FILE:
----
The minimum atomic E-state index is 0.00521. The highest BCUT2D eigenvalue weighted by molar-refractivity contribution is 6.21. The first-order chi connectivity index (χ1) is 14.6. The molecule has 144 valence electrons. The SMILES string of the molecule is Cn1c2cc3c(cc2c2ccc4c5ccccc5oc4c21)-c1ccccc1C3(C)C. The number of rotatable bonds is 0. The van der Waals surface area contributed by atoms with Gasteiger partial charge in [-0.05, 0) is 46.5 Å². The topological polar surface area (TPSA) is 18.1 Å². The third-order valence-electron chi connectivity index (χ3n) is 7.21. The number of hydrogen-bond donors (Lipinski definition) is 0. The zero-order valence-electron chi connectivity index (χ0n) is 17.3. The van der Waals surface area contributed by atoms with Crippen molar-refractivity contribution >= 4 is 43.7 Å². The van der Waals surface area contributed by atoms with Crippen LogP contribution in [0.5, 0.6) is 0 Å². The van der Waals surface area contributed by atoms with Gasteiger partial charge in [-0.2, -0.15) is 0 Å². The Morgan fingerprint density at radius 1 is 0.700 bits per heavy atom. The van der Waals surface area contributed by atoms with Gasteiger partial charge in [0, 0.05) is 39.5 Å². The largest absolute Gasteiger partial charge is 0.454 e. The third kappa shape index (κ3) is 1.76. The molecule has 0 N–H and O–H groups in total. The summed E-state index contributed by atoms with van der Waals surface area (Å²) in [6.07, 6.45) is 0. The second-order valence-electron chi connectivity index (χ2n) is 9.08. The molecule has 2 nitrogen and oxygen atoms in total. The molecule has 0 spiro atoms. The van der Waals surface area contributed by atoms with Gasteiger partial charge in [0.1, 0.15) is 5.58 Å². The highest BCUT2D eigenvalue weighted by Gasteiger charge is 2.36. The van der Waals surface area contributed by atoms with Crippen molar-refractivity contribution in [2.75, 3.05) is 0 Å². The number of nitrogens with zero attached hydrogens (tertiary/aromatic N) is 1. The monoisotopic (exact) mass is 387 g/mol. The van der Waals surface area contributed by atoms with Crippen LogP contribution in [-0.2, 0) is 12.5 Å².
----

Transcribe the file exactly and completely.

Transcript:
The minimum atomic E-state index is 0.00521. The highest BCUT2D eigenvalue weighted by molar-refractivity contribution is 6.21. The first-order chi connectivity index (χ1) is 14.6. The molecule has 144 valence electrons. The SMILES string of the molecule is Cn1c2cc3c(cc2c2ccc4c5ccccc5oc4c21)-c1ccccc1C3(C)C. The number of rotatable bonds is 0. The van der Waals surface area contributed by atoms with Gasteiger partial charge in [-0.05, 0) is 46.5 Å². The topological polar surface area (TPSA) is 18.1 Å². The third-order valence-electron chi connectivity index (χ3n) is 7.21. The number of hydrogen-bond donors (Lipinski definition) is 0. The zero-order valence-electron chi connectivity index (χ0n) is 17.3. The van der Waals surface area contributed by atoms with Crippen molar-refractivity contribution >= 4 is 43.7 Å². The van der Waals surface area contributed by atoms with Crippen LogP contribution in [0.5, 0.6) is 0 Å². The van der Waals surface area contributed by atoms with Gasteiger partial charge in [-0.2, -0.15) is 0 Å². The Morgan fingerprint density at radius 1 is 0.700 bits per heavy atom. The van der Waals surface area contributed by atoms with Gasteiger partial charge in [0, 0.05) is 39.5 Å². The largest absolute Gasteiger partial charge is 0.454 e. The third kappa shape index (κ3) is 1.76. The molecule has 0 N–H and O–H groups in total. The summed E-state index contributed by atoms with van der Waals surface area (Å²) in [6.07, 6.45) is 0. The second-order valence-electron chi connectivity index (χ2n) is 9.08. The molecule has 2 nitrogen and oxygen atoms in total. The molecule has 0 spiro atoms. The van der Waals surface area contributed by atoms with Gasteiger partial charge in [0.1, 0.15) is 5.58 Å². The highest BCUT2D eigenvalue weighted by Gasteiger charge is 2.36. The van der Waals surface area contributed by atoms with Crippen molar-refractivity contribution in [2.75, 3.05) is 0 Å². The number of nitrogens with zero attached hydrogens (tertiary/aromatic N) is 1. The monoisotopic (exact) mass is 387 g/mol. The van der Waals surface area contributed by atoms with Crippen LogP contribution in [-0.2, 0) is 12.5 Å².